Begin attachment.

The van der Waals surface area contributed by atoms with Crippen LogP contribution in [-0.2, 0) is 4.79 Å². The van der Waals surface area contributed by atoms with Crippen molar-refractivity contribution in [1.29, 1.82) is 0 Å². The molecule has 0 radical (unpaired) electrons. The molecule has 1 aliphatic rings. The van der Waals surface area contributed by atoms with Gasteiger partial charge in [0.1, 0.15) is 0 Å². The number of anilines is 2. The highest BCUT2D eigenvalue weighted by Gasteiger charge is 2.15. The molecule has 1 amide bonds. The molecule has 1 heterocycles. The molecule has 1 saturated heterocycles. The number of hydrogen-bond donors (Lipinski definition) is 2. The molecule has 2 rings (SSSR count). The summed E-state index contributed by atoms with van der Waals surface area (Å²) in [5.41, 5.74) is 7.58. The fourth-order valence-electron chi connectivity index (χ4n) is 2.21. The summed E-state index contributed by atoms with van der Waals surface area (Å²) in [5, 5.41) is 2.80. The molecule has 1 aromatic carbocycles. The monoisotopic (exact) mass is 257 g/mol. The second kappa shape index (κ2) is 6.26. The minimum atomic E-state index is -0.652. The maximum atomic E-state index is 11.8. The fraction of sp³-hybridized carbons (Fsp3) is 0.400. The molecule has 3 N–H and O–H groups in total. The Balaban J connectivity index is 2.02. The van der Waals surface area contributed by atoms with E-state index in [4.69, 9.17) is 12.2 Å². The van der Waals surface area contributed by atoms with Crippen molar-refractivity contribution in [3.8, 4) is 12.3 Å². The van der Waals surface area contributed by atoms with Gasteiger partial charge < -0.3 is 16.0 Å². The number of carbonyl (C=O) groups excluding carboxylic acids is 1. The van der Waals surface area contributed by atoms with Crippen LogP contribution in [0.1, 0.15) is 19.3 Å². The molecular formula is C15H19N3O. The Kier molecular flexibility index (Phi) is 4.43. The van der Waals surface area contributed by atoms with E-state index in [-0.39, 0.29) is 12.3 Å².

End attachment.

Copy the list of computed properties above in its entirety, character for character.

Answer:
The van der Waals surface area contributed by atoms with Crippen LogP contribution in [-0.2, 0) is 4.79 Å². The van der Waals surface area contributed by atoms with Crippen molar-refractivity contribution in [1.29, 1.82) is 0 Å². The molecule has 0 radical (unpaired) electrons. The molecule has 1 aliphatic rings. The van der Waals surface area contributed by atoms with Gasteiger partial charge in [0.1, 0.15) is 0 Å². The number of anilines is 2. The highest BCUT2D eigenvalue weighted by Gasteiger charge is 2.15. The molecule has 1 amide bonds. The molecule has 1 heterocycles. The molecule has 1 saturated heterocycles. The number of hydrogen-bond donors (Lipinski definition) is 2. The molecule has 2 rings (SSSR count). The summed E-state index contributed by atoms with van der Waals surface area (Å²) in [5.41, 5.74) is 7.58. The fourth-order valence-electron chi connectivity index (χ4n) is 2.21. The summed E-state index contributed by atoms with van der Waals surface area (Å²) in [5, 5.41) is 2.80. The molecule has 1 aromatic carbocycles. The monoisotopic (exact) mass is 257 g/mol. The second kappa shape index (κ2) is 6.26. The minimum atomic E-state index is -0.652. The maximum atomic E-state index is 11.8. The fraction of sp³-hybridized carbons (Fsp3) is 0.400. The molecule has 3 N–H and O–H groups in total. The Balaban J connectivity index is 2.02. The van der Waals surface area contributed by atoms with E-state index in [4.69, 9.17) is 12.2 Å². The van der Waals surface area contributed by atoms with Crippen molar-refractivity contribution in [3.8, 4) is 12.3 Å². The van der Waals surface area contributed by atoms with Gasteiger partial charge < -0.3 is 16.0 Å². The number of carbonyl (C=O) groups excluding carboxylic acids is 1. The van der Waals surface area contributed by atoms with Crippen LogP contribution in [0.1, 0.15) is 19.3 Å². The molecular formula is C15H19N3O. The Kier molecular flexibility index (Phi) is 4.43. The van der Waals surface area contributed by atoms with E-state index in [-0.39, 0.29) is 12.3 Å².